A True Story – In Places.
Due to sundry events to which I am merely a spectator, I found myself on the online encyclopedia known as ‘Wikipedia’ the other day. Now due to a slip of the cursor, I clicked on the wrong link and found myself on the biography of one Johnny Ringo, a gentleman of the nineteenth-century persuasion. https://en.wikipedia.org/wiki/Johnny_Ringo
Now my first thought was, I should imagine, much the same as any student of the romantic world of America’s wild west: “Wait, isn’t that a photograph of Friederich Nietzsche, well know nineteenth-century philosopher and author of Thus Spoke Zarathustra?”
I mean it does look an awful lot like him.
I mean it looks EXACTLY like him, more or less.
Put another way, this picture of the man who coined the term Übermensch (https://en.wikipedia.org/wiki/Friedrich_Nietzsche) is clearly the same person. Yes, yes, the haircut is slightly different but that’s the same expression, eyes, nose, huge moustache and THE SAME COLLAR AND TIE. It’s basically the same guy but photographed at a different angle and with better quality film.
‘No, wait!’ I hear you cry, ‘that’s nuts and you’ve been reading too many wacky internet theories and your critical powers have turned to mush you silly, silly man. Everybody in Victorian times looked like that even in countries not actually ruled by Queen Victoria.”
Now, I will concede that nineteenth-century photography and male grooming habits may disguise important different facial features because of fixed expressions, evolving technology and huge amounts of facial hair but I did a test. You can do it yourself. Look up pictures of Johnny Ringo’s contemporaries such as Wyatt Earp or Doc Holliday or others involved in the Gunfight at the OK Corral and check to see if any of them:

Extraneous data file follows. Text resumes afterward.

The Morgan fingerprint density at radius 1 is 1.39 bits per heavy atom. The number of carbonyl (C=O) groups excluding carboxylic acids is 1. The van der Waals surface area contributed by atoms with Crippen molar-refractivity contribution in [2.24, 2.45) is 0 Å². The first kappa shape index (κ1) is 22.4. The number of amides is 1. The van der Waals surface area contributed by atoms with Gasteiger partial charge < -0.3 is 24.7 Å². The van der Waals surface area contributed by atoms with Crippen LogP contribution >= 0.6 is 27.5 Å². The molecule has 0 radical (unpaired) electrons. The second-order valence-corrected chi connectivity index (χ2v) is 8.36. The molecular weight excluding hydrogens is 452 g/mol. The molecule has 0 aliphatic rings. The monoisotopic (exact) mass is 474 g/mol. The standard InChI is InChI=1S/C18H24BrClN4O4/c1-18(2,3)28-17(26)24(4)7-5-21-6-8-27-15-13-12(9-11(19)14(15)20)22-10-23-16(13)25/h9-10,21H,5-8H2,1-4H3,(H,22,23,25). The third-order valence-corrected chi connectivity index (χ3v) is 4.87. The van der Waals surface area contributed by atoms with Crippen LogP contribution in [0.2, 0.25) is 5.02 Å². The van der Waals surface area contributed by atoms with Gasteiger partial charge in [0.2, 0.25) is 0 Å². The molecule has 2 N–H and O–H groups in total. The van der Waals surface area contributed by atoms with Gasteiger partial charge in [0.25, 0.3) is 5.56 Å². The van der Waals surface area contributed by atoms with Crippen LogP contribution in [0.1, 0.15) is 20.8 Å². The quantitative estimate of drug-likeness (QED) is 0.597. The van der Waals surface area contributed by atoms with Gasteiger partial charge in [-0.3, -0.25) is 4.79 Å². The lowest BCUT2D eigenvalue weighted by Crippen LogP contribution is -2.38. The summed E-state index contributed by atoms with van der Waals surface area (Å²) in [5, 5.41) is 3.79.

- Also look Nietzsche (answer: no they don’t)
- Also look like any other contemporaneous notable philosophers (answer: no they don’t)
‘Yes, but it is still a superficial…’ let me stop you right there dear reader. Look at this image below. This is the two images above superimposed. I swear to the ghost of William of Ockham that I’ve only done the following to them: flipped the Johnny R image left-right, resized it uniformly and change the opacity of the layer so you can see Freddy N underneath.
The ears don’t quite match up and Freddy’s moustache is a bit wilder, but otherwise? That, people, is a match.
No, no, it is no use holding your palm to your face and shaking your head like that and mumbling ‘I remember when this blog used to make sense’. We have to face facts. Friedrich Nietzsche and Johnny Ringo were the same dodgy desperado! One, the scourge of Tomb Stone Arizona and the other the scourge of German philosophy!
‘OK, despite you demanding we all practise non-cynical scepticism and examine outrageous ideas critically, you have convinced me that these two people who led public lives on two different continents are the same person but how is that possible?’ – Good question!
So Freddy was born in 1844, Johnny was (ostensibly) born 1850 – an age difference easily obscured. Indeed, Freddy would have spent much of his life under the gentle and damp weather conditions of Prussia and hence probably would have looked young for his age among the rowdy cowboys of Cochise County, their skin prematurely aged by the harsh sun and dry dusty conditions.
Now up to about 1876, Freddy’s life is very public and well documented. Over that same period, an outlaw known as Johnny Ringo was active in Texas and was involved in the so-called Mason County War. Clearly, those two people are different.